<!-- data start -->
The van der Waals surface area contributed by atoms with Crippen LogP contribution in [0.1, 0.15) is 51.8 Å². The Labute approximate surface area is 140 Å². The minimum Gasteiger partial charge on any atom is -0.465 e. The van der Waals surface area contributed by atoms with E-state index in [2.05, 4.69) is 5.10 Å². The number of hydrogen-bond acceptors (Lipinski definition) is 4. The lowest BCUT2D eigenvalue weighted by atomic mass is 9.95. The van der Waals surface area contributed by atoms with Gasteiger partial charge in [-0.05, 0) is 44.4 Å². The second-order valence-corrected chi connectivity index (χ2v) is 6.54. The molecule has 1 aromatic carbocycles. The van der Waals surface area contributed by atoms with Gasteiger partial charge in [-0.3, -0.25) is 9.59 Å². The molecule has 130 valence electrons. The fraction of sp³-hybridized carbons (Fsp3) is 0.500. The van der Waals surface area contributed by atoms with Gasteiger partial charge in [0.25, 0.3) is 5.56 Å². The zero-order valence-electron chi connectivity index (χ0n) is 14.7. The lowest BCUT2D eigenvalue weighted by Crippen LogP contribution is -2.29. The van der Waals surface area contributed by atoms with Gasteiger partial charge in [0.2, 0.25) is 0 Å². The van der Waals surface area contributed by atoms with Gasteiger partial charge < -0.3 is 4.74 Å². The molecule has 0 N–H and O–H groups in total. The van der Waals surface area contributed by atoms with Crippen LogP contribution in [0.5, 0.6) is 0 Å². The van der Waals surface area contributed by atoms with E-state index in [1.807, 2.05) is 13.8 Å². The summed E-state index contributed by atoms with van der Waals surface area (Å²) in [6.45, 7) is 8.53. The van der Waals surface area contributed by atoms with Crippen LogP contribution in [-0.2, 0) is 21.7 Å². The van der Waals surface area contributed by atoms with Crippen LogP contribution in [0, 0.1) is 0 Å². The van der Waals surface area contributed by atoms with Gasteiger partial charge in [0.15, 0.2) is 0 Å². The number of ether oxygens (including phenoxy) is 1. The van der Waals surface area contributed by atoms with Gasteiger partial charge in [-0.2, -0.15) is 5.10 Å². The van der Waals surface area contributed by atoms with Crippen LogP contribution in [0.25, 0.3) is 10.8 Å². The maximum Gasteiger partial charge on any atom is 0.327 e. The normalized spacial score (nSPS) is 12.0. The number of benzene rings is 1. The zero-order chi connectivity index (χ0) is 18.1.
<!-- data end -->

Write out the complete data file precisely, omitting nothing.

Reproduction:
The van der Waals surface area contributed by atoms with Crippen LogP contribution in [0.1, 0.15) is 51.8 Å². The Labute approximate surface area is 140 Å². The minimum Gasteiger partial charge on any atom is -0.465 e. The van der Waals surface area contributed by atoms with E-state index in [2.05, 4.69) is 5.10 Å². The number of hydrogen-bond acceptors (Lipinski definition) is 4. The lowest BCUT2D eigenvalue weighted by atomic mass is 9.95. The van der Waals surface area contributed by atoms with Gasteiger partial charge in [-0.05, 0) is 44.4 Å². The second-order valence-corrected chi connectivity index (χ2v) is 6.54. The molecule has 1 aromatic carbocycles. The van der Waals surface area contributed by atoms with Gasteiger partial charge in [-0.3, -0.25) is 9.59 Å². The molecule has 130 valence electrons. The fraction of sp³-hybridized carbons (Fsp3) is 0.500. The van der Waals surface area contributed by atoms with Gasteiger partial charge in [0.25, 0.3) is 5.56 Å². The zero-order valence-electron chi connectivity index (χ0n) is 14.7. The lowest BCUT2D eigenvalue weighted by Crippen LogP contribution is -2.29. The van der Waals surface area contributed by atoms with Gasteiger partial charge in [0.2, 0.25) is 0 Å². The van der Waals surface area contributed by atoms with Gasteiger partial charge < -0.3 is 4.74 Å². The molecule has 0 N–H and O–H groups in total. The van der Waals surface area contributed by atoms with Crippen LogP contribution in [0.5, 0.6) is 0 Å². The van der Waals surface area contributed by atoms with E-state index in [1.807, 2.05) is 13.8 Å². The summed E-state index contributed by atoms with van der Waals surface area (Å²) in [6.45, 7) is 8.53. The van der Waals surface area contributed by atoms with Crippen LogP contribution in [-0.2, 0) is 21.7 Å². The van der Waals surface area contributed by atoms with Crippen LogP contribution in [0, 0.1) is 0 Å². The van der Waals surface area contributed by atoms with Gasteiger partial charge in [0.15, 0.2) is 0 Å². The number of ether oxygens (including phenoxy) is 1. The van der Waals surface area contributed by atoms with Gasteiger partial charge in [-0.2, -0.15) is 5.10 Å². The van der Waals surface area contributed by atoms with Crippen LogP contribution in [0.25, 0.3) is 10.8 Å². The maximum Gasteiger partial charge on any atom is 0.327 e. The normalized spacial score (nSPS) is 12.0. The number of benzene rings is 1. The zero-order chi connectivity index (χ0) is 18.1.